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A catalog of quasars near and far.

Thirty-four years after their discovery, quasars defy easy explanation.

MORE THAN three decades have passed since Allan Sandage announced in 1960 that he and Thomas Matthews had identified a strange source of radio emission that, in visible light, looked like a faint star. Soon other such objects were found; they were eventually dubbed quasi-stellar objects (QSOs), or quasars.

In 1963 Maarten Schmidt identified the mysterious emission lines that had been found in one of them, 3C273, which at magnitude 13 is still the brightest known quasar. He showed that the lines are from ordinary hydrogen but redshifted by an extraordinary amount, 15.8 percent. This value implied that the object was receding from us at 44,000 kilometers per second. Then Jesse Greenstein and Tom Matthews showed that the spectral lines of 3C48 are redshifted by 36.7 percent, or 91,000 km per second. (Such a redshift is written as z = 0.367.) By 1967 astronomers had discovered and measured emission-line redshifts for about 150 quasars. Thousands more have been found since.


Last year we published a catalog of all QSOs with measured redshifts -- 7,315 of them -- complete to April 1993. The redshifts range from z = 0.1 (our catalog's low-end cutoff) to nearly 4.9, while the apparent brightnesses range from magnitude 13 to about 22.5.

Before about 1980 most quasars that were identified were found by their radio emissions. Because radio surveys have been made over the entire sky, the radio QSOs are found everywhere too. With the advent of optical methods of identification, however, the situation changed. Optical surveys for candidate QSOs produce far more finds per square degree, and it soon became apparent that for every radio-emitting QSO there are about 100 radio-quiet ones. The optical surveys, however, have been made in very limited areas of the sky. Overall we believe that our catalog contains close to 20 percent of all QSOs brighter than magnitude 17.5, but only 0.7 percent of the total to magnitude 20. It is estimated that down to that limit, there are a million QSOs distributed fairly evenly across the sky.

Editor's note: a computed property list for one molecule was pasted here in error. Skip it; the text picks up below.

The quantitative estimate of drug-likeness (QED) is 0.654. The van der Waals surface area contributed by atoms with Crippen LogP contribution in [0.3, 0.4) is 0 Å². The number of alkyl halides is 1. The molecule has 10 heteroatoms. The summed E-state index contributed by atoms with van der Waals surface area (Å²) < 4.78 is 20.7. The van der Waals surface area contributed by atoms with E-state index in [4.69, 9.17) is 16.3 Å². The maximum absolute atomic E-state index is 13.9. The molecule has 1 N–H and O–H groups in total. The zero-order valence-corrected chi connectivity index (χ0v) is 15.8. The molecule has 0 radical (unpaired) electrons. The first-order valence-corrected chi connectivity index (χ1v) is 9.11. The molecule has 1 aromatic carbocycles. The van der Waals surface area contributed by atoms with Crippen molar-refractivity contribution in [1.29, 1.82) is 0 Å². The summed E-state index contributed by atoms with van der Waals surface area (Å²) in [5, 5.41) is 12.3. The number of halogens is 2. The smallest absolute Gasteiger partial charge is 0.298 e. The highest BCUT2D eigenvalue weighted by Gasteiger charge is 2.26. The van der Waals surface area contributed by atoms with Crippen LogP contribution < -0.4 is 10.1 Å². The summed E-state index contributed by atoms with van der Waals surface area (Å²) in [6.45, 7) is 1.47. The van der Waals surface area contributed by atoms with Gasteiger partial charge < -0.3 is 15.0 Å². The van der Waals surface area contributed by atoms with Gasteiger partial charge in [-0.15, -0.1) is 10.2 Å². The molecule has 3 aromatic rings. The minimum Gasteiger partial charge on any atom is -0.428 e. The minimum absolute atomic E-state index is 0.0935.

One of the most remarkable features of QSOs, something we have known since the early years but which shows up with impressive clarity from our catalog, is their distribution in the "Hubble diagram" (page 34), a plot of apparent brightness versus redshift. It is very different from the Hubble diagram for galaxies originally produced by Edwin Hubble and others, which showed that normal galaxies become steadily fainter at increasing redshifts. This was an early sign that redshifts reliably indicate the distances of galaxies. For QSOs, however, the diagram shows a wide scatter in apparent brightness at every redshift. In fact there is little correlation of brightness to redshift at all! Either QSOs come in an extremely wide range of intrinsic luminosities, as most people believe, or their redshifts do not indicate distance.

In choosing between these interpretations, we have a personal dilemma. A scenario has been put together over the last 20 years in which QSOs are explained from birth to death, at least on a superficial level, as extreme cases of active galactic nuclei (S&T: August 1992, page 138). While there are many gaps in this model, it is accepted by all but a few. We are among the few.

Why do we feel this way? We shall briefly explain and then turn to the majority view.

Our interpretation is based on evidence that has circulated since the late 1960s. Quite a number of bright QSOs lie close to relatively bright, nearby galaxies (nearer than several hundred million light-years) that have much lower redshifts. This statistical evidence, and signs of optical or radio connections between galaxy and QSO, lead us to conclude that they are physically associated. Many spectacular cases of these apparent associations were discovered by Halton C. Arp and are discussed in his book Quasars, Redshifts and Controversies (S&T: January 1988, page 38). Contrary to what you are often told, the statistical evidence for association is well documented and has held up since the first proper analysis of QSOs in the 3C catalog was made in 1971.